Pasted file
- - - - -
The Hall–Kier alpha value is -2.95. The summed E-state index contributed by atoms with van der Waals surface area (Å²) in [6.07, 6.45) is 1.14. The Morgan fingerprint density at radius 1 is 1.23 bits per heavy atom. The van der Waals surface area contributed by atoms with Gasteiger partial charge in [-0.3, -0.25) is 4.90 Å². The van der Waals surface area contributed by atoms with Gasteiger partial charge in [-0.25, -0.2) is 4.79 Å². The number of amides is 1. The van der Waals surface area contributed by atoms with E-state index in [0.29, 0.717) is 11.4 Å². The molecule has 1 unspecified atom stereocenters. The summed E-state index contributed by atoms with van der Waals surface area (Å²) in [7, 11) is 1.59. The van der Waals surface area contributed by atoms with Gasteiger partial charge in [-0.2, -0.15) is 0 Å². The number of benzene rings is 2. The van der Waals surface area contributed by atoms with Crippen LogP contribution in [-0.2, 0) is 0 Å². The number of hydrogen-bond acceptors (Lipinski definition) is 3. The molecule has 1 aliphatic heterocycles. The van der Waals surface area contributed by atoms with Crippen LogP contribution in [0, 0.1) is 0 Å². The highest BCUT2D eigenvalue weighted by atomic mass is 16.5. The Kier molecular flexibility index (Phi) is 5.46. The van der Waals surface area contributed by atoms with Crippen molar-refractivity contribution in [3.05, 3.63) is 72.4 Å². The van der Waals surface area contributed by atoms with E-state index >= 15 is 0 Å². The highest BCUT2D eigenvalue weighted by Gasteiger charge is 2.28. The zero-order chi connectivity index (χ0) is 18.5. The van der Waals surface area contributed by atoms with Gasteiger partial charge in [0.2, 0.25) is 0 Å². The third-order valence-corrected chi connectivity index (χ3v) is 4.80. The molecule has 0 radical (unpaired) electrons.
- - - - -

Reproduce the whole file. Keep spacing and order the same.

The Hall–Kier alpha value is -2.95. The summed E-state index contributed by atoms with van der Waals surface area (Å²) in [6.07, 6.45) is 1.14. The Morgan fingerprint density at radius 1 is 1.23 bits per heavy atom. The van der Waals surface area contributed by atoms with Gasteiger partial charge in [-0.3, -0.25) is 4.90 Å². The van der Waals surface area contributed by atoms with Gasteiger partial charge in [-0.25, -0.2) is 4.79 Å². The number of amides is 1. The van der Waals surface area contributed by atoms with E-state index in [0.29, 0.717) is 11.4 Å². The molecule has 1 unspecified atom stereocenters. The summed E-state index contributed by atoms with van der Waals surface area (Å²) in [7, 11) is 1.59. The van der Waals surface area contributed by atoms with Gasteiger partial charge in [-0.2, -0.15) is 0 Å². The number of benzene rings is 2. The van der Waals surface area contributed by atoms with Crippen LogP contribution in [-0.2, 0) is 0 Å². The number of hydrogen-bond acceptors (Lipinski definition) is 3. The molecule has 1 aliphatic heterocycles. The van der Waals surface area contributed by atoms with Crippen LogP contribution in [0, 0.1) is 0 Å². The highest BCUT2D eigenvalue weighted by atomic mass is 16.5. The Kier molecular flexibility index (Phi) is 5.46. The van der Waals surface area contributed by atoms with Crippen molar-refractivity contribution in [3.05, 3.63) is 72.4 Å². The van der Waals surface area contributed by atoms with E-state index >= 15 is 0 Å². The highest BCUT2D eigenvalue weighted by Gasteiger charge is 2.28. The zero-order chi connectivity index (χ0) is 18.5. The van der Waals surface area contributed by atoms with Gasteiger partial charge in [0.2, 0.25) is 0 Å². The third-order valence-corrected chi connectivity index (χ3v) is 4.80. The molecule has 0 radical (unpaired) electrons.